Myths confirmed

I wonder why otherwise reputable Foreign Affairs has published this article on The Overstretch Myth, the purpose of which is to dispel the notion that the US current account deficit & foreign debt are threats to its global position.

While the question is an extraordinarily valid one, deserving a lot of well reasoned attention, the "reasoning" it receives by Messrs Levey & Brown is less than convincing. What the article boils down to are a few dogmata, embellished with some remotely connected numbers. Here's the crucial bullet points to save you reading the article:
  • "The economy will at some point have to adjust to a decline in the dollar and a rise in interest rates. But these trends will at worst slow the growth of US consumers' standard of living, not undermine the United States' role as global pacesetter."
  • "Although the net international investment position will surely continue to grow for many years to come, its increase will be far less dramatic than many economists fear."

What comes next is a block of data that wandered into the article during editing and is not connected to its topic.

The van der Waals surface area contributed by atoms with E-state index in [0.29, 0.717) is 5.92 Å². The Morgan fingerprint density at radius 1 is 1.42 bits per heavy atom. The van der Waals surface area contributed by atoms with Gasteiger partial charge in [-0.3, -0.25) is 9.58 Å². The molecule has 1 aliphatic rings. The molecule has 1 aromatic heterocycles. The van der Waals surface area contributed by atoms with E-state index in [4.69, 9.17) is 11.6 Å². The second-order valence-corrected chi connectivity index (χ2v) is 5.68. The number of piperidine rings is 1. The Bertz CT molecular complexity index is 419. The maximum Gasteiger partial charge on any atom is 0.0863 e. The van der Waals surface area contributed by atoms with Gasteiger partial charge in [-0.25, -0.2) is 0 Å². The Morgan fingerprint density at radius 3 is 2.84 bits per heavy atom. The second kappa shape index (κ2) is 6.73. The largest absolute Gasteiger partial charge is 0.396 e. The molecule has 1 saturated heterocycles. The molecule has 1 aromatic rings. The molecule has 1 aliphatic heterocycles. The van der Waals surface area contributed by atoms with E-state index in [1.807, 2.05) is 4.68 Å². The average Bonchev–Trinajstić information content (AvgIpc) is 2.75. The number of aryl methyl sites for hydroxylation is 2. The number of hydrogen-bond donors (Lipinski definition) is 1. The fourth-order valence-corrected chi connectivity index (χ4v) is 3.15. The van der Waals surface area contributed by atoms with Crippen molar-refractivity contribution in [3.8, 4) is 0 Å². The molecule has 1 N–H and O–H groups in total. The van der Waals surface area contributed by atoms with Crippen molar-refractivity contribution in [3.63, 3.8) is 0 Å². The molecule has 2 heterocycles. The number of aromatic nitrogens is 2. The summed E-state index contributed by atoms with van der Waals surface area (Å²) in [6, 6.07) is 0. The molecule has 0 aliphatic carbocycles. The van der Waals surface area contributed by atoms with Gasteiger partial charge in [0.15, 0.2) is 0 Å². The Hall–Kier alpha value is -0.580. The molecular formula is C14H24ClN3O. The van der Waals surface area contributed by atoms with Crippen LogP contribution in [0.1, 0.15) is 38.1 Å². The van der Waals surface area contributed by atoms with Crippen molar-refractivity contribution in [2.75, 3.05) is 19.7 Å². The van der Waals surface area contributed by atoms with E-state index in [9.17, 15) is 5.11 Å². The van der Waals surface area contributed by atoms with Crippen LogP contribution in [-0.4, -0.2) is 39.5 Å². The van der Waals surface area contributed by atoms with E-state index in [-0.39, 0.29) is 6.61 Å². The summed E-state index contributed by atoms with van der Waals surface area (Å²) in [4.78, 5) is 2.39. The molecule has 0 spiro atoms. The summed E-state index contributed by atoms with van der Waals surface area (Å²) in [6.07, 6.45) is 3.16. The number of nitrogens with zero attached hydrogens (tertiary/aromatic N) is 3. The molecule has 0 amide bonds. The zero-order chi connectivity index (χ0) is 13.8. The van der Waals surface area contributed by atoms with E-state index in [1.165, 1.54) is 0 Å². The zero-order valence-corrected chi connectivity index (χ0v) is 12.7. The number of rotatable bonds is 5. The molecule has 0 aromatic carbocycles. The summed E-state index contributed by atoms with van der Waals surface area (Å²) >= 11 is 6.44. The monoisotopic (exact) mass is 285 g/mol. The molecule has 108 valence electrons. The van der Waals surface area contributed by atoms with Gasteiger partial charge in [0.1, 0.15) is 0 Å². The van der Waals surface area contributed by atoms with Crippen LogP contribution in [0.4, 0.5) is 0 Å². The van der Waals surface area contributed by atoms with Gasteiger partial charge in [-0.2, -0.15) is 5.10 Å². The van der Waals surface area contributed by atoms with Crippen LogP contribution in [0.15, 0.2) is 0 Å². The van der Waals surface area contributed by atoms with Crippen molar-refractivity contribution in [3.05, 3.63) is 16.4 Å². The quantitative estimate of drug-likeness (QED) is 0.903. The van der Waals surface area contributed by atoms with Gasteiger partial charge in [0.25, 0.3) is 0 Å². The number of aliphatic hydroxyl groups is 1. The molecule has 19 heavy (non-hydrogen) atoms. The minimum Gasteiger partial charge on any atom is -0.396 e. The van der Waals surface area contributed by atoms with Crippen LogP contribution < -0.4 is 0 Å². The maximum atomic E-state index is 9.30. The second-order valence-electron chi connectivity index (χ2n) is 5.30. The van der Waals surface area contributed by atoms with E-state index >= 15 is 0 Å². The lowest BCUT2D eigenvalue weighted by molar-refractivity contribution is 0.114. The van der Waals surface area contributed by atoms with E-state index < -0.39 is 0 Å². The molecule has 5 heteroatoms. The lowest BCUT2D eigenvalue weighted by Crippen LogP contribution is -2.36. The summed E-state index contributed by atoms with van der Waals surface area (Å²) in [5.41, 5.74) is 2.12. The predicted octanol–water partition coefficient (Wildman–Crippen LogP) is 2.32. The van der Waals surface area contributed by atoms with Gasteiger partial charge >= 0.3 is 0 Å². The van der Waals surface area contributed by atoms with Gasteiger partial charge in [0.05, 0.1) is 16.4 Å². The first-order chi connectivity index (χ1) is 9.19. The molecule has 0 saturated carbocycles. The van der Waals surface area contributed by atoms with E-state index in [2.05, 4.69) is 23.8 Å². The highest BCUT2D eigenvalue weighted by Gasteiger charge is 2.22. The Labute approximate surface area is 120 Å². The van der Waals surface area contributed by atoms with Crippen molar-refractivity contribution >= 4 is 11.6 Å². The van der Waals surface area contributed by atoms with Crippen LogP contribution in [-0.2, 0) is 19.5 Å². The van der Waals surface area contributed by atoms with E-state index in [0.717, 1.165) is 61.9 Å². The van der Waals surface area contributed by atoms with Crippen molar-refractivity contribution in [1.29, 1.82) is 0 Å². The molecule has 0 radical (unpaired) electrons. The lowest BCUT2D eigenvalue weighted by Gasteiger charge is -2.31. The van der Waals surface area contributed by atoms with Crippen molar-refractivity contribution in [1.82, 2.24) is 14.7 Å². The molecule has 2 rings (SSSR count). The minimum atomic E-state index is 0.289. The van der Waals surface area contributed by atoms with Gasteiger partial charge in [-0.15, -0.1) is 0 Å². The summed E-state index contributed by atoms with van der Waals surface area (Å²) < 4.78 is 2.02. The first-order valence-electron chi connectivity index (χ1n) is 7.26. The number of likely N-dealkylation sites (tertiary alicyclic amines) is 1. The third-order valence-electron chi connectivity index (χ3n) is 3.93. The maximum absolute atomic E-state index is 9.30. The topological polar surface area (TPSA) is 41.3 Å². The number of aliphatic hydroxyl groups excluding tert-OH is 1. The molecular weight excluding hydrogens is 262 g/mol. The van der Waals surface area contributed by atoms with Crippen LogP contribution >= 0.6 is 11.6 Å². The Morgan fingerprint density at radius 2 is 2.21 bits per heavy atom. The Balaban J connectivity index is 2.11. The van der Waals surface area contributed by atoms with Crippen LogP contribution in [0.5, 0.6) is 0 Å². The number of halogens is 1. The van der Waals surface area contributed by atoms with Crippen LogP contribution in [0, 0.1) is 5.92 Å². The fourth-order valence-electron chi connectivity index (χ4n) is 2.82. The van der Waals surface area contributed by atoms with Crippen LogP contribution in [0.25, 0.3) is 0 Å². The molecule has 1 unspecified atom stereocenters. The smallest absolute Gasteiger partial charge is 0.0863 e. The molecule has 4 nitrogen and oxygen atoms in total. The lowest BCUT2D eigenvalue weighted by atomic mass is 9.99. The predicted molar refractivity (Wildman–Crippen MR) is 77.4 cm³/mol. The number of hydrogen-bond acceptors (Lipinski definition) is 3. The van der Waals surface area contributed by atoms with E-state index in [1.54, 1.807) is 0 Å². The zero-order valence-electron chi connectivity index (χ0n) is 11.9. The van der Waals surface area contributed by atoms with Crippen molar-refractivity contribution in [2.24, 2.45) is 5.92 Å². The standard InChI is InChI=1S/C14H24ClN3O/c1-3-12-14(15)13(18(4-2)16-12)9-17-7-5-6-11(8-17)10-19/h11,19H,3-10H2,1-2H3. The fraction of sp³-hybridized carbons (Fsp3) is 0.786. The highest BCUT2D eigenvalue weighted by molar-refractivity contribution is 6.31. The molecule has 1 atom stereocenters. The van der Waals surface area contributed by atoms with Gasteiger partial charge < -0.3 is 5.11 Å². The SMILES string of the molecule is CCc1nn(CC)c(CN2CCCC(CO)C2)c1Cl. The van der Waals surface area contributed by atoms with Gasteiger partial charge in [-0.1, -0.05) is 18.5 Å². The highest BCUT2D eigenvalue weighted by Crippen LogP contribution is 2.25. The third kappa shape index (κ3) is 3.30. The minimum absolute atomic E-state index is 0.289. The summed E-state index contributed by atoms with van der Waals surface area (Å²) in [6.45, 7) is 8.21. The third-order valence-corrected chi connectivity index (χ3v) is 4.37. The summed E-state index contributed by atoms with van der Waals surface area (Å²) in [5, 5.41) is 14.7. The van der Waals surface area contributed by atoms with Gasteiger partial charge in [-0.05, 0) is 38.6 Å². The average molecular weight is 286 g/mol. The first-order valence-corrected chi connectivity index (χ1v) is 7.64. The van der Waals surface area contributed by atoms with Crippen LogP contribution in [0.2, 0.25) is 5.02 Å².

• "Although the period of global rebalancing would be painful for U.S. consumers and workers, it would be even harder on the European and Japanese economies, with their propensity for deflation and stagnation. Such a transitory adjustment would be unpleasant, but it would not undermine the economic foundations of U.S. hegemony."
  • "Only one development could upset this optimistic prognosis: an end to the technological dynamism, openness to trade, and flexibility that have powered the U.S. economy. The biggest threat to U.S. hegemony, accordingly, stems not from the sentiments of foreign investors, but from protectionism and isolationism at home."
  • The last point, while certainly true, illustrates the warped, US-centric perception of the piece to perfection: Economically, we're the best, and we'll stay that way because - we'll stay that way. Does that sound dogmatical? To me, it does.

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